ASPLOS XIII, March 1-5, Seattle, WA
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Thirteenth International Conference on
Architectural Support for Programming Languages and Operating Systems
(ASPLOS '08)

Workshops and Tutorials


Sound Room

Cove Room

Marina Room

Pacific Room

Saturday AM


Vista tutorial

Pin tutorial


Saturday PM


Singularity tutorial

Multicore-cache tutorial


Sunday AM

MSPC workshop

M5 tutorial

RAMP tutorial

LIT tutorial

Sunday PM

MSPC workshop

NVidia GPU tutorial

RAMP tutorial

LIT tutorial

 Morning (AM) and all day events start at 8.30am, afternoon (PL) events start at 1.30pm.
Morning events run 8.30am-12.30pm, afternoon events run 1.30pm-5.30pm.

Vista: Architecture of the Windows Vista Kernel (tutorial)

Singularity: Using the Singularity Research Development Kit (tutorial)

Pin: Hands-On Pin for Architecture, Operating Systems, and Program Analysis Research (tutorial)

Multicore-cache: Does multicore change the way we should design caches? (tutorial)

M5: Using the M5 Simulator (tutorial)

NVidia: NVidia GPU programming (tutorial)

RAMP: Research Accelerator for Multiprocessors (tutorial)

LIT: Learning and Inference Tutorial (LIT) for Large Design and Parameter Spaces (tutorial)

MSPC: Memory System Performance and Correctness 2008 (workshop)


Tutorial/Workshop Descriptions

  • Vista: Architecture of the Windows Vista Kernel (tutorial)
    Organizer: Dave Probert (Microsoft)
    Abstract: Windows is very successful commercially, but until recently little information has been available about the core architecture. In this tutorial we propose to present a detailed overview of the organization of Windows and the architecture and design of the kernel, including its major modules. The recent Vista and Server 2008 releases include a major re-write of the TCP/IP networking stack, which runs on top of the kernel but uses offloading, provides integrated IPv4/IPv6 support, and contains improved architectural support for measurement and instrumentation.

  • Singularity: Using the Singularity Research Development Kit (tutorial)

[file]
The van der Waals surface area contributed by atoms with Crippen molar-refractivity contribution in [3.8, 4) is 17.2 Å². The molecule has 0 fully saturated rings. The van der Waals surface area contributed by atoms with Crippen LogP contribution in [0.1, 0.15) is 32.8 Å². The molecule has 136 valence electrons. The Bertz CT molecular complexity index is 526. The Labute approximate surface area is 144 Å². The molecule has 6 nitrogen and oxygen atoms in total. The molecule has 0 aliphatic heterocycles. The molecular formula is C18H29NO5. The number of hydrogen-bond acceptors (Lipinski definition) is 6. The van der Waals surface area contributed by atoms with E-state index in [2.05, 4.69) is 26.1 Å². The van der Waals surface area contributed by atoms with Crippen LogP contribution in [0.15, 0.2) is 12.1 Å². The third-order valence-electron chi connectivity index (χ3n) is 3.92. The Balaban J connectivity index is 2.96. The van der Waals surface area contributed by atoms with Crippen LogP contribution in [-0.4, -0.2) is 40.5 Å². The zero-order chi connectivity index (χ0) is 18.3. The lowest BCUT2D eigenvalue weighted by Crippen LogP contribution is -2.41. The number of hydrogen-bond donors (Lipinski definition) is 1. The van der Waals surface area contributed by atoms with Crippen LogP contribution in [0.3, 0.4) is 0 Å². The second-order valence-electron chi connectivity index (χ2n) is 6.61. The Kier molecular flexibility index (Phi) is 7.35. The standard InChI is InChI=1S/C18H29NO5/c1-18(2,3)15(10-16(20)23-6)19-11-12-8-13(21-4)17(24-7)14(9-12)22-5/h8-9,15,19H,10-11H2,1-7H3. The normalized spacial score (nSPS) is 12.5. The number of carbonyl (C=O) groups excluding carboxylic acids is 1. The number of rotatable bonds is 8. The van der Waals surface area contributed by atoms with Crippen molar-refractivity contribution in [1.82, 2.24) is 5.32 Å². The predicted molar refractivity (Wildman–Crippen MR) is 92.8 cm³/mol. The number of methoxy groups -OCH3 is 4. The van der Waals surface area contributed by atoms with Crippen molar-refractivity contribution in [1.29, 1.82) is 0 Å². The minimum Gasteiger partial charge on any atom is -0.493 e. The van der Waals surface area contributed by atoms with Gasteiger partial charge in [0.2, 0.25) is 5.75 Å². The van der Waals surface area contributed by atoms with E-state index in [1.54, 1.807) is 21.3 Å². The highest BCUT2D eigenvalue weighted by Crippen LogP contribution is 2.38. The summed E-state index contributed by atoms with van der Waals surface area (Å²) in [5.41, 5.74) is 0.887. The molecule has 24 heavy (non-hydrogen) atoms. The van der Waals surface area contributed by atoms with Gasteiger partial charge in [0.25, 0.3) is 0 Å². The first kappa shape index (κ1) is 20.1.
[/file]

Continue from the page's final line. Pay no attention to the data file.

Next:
Organizer: Galen Hunt and Jim Larus (Microsoft Research)
    The Singularity operating system has been under development and used as a research vehicle by Microsoft Research over the last 4 years.  Singularity systems incorporate three key architectural features: software-isolated processes for protection of programs and system services, contract-based channels for communication, and manifest-based programs for verification of system properties.  

    This tutorial marks the broad release of the Singularity Research Development Kit, a complete package of the sources and tools required to build Singularity and to use it as a research platform.  We’ll describe the system in detail and walk through key features of the code and the build system.  Tutorial attendees will walk away with the knowledge necessary to use Singularity as a platform for their own OS and architecture research.

  • Pin: Hands-On Pin for Architecture, Operating Systems, and Program Analysis Research (tutorial)
    Organizer: Kim Hazelwood (Virginia)
    The tutorial targets researchers, students, and educators alike, and provides a detailed look at Pin as a mechanism for rapid prototyping. The tutorial is comprised of three learning components. The first component provides a brief insight into the workings of Pin, and introduces its fundamental instrumentation structures and concepts. The second component introduces useful Pin-based tools that are freely available for download, and presents advanced mechanisms for reducing runtime overheads. The last component integrates the first two components via a hands-on session allowing users to gain immediate experience in understanding the ease of writing fundamental, as well as advanced Pin tools.

  • Multicore-cache: Does multicore change the way we should design caches? (tutorial)
    Organizer: Hillery Hunter (IBM)
    As technology moves forward, innovative advancements will rely on researchers at the architecture, compiler, and software levels becoming familiar with the bottlenecks of silicon scaling.  Two trends are of particular note:  (1) In many microprocessor families, increasing amounts of silicon area are being devoted to caches, and (2) Technology variability is causing stability concerns for our fundamental cache building block – six-transistor SRAM.  For each of these concerns, there are aggravating factors present in many proposed multicore designs: (1) Where die size is kept relatively equal to that of prior generations, inclusion of multiple cores, even if lighter-weight, often leaves less silicon area available for caches; and (2) Many proposals suggest complex multi-voltage management schemes, to deal with power consumption, thus aggravating and complicating circuit-level challenges in the face of increasing transistor-level variability.  In light of these factors, this tutorial will examine the fundamentals of cache design, and alternatives to six-transistor SRAM.